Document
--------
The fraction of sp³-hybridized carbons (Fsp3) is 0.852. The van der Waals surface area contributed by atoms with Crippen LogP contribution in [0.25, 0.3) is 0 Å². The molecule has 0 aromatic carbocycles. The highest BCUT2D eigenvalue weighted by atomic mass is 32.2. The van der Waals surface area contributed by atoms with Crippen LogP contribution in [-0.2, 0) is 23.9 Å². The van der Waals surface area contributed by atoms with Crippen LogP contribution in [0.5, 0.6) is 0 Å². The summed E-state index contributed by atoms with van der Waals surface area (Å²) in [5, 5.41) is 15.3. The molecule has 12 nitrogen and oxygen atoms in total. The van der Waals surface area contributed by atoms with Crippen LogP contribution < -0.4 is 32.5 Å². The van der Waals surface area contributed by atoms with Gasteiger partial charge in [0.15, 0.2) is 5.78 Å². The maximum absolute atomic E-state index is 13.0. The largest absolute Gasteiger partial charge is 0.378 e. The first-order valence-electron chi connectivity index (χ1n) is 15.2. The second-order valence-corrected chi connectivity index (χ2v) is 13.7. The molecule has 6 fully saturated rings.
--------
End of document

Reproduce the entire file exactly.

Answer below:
The fraction of sp³-hybridized carbons (Fsp3) is 0.852. The van der Waals surface area contributed by atoms with Crippen LogP contribution in [0.25, 0.3) is 0 Å². The molecule has 0 aromatic carbocycles. The highest BCUT2D eigenvalue weighted by atomic mass is 32.2. The van der Waals surface area contributed by atoms with Crippen LogP contribution in [-0.2, 0) is 23.9 Å². The van der Waals surface area contributed by atoms with Crippen LogP contribution in [0.5, 0.6) is 0 Å². The summed E-state index contributed by atoms with van der Waals surface area (Å²) in [5, 5.41) is 15.3. The molecule has 12 nitrogen and oxygen atoms in total. The van der Waals surface area contributed by atoms with Crippen LogP contribution < -0.4 is 32.5 Å². The van der Waals surface area contributed by atoms with Gasteiger partial charge in [0.15, 0.2) is 5.78 Å². The maximum absolute atomic E-state index is 13.0. The largest absolute Gasteiger partial charge is 0.378 e. The first-order valence-electron chi connectivity index (χ1n) is 15.2. The second-order valence-corrected chi connectivity index (χ2v) is 13.7. The molecule has 6 fully saturated rings.